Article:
When I first started this blog, I’d hoped to post 2 pieces of content a week; 1 on writing, and 1 reviewing a story.
A year after I began posting, I found that I needed to revise my plan to 1 post a week, alternating between the two.
Unfortunately I now find myself struggling to maintain that level of consistency.
Therefore, for the time being, I’m letting you know that I will continue to post, but it won’t be with the same regularity as I have in the past, though I’m confident I will be able to manage at least 1 per month.
I do apologize.
It is my hope, with time, that my rate of writing will increase, and, hopefully, if I am able to make writing a source of income, I will be able to reduce the amount of time I spend on other jobs.
In any case, I will continue to do my best, and hopefully, with time, I’ll be able to rebuild the “queue” of posts that I once maintained.
Thank you all.
By Ari Marmell
Certain of her strength, she never imagined she might lose.
At first it seems obvious; audiences need to understand the story, both in the concrete sense of “what is actually happening”, and the more abstract level of ideas, themes, and overall meaning. “What is the story about?” “What is the story trying to say” These are important questions to consider when editing a story.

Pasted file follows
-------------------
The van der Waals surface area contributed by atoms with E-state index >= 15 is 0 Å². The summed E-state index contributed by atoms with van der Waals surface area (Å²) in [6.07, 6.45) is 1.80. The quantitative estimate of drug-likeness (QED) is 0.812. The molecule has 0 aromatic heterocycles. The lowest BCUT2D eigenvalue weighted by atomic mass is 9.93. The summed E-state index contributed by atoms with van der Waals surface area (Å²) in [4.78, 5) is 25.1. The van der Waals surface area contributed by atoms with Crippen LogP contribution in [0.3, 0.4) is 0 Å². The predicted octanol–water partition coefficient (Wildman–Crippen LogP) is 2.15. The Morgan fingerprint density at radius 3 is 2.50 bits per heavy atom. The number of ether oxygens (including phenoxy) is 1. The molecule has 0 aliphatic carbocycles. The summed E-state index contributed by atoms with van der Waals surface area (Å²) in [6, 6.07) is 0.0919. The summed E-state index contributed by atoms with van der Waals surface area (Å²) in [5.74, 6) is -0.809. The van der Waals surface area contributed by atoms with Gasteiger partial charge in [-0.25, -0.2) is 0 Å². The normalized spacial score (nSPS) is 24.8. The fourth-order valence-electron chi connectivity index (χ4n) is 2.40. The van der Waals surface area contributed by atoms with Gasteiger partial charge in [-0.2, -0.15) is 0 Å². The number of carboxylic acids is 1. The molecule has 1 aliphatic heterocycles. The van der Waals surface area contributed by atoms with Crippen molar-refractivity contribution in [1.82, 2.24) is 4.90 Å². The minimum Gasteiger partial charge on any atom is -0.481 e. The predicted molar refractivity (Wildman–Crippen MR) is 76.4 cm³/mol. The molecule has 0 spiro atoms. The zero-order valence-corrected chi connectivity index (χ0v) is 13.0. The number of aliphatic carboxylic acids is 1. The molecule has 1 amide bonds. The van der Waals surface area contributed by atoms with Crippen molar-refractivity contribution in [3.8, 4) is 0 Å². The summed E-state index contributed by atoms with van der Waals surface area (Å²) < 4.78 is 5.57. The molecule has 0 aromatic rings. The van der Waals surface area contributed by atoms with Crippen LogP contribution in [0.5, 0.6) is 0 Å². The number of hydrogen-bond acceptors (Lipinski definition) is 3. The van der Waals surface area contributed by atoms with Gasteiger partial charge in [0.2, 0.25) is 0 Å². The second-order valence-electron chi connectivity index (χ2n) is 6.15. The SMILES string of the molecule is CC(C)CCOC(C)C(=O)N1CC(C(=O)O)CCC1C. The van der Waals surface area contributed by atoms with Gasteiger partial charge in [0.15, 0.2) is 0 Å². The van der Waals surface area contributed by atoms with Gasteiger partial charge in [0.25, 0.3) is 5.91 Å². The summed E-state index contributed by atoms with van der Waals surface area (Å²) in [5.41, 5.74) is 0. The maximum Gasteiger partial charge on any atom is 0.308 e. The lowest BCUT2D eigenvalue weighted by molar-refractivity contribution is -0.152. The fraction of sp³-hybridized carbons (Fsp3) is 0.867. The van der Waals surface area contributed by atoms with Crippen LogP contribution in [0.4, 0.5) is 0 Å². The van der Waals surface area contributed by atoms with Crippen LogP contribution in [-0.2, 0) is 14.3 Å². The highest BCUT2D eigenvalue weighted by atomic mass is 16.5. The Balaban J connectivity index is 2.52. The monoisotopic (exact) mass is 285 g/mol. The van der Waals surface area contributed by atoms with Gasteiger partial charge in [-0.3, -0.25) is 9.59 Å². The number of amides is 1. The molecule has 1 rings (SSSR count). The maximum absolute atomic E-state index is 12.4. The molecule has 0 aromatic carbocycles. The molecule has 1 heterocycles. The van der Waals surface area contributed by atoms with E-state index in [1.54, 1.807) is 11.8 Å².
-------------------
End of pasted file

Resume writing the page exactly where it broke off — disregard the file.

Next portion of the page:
“Just a little further,” Jon said.
1. Different plots engage the same question/issue.
One of the most prevalent issues in the Harry Potter series is the issue of prejudice. Audiences first encounter it through the Dursleys and their treatment of Harry. Because of Harry’s magical parentage, the Dursleys malign and mistreat Harry. Ironically Harry’s other main antagonists, Voldemort and his followers also begrudge Harry because of his heritage, but in their case they feel that he is “not magical enough”, since he is born of a muggle born wizard (his mother).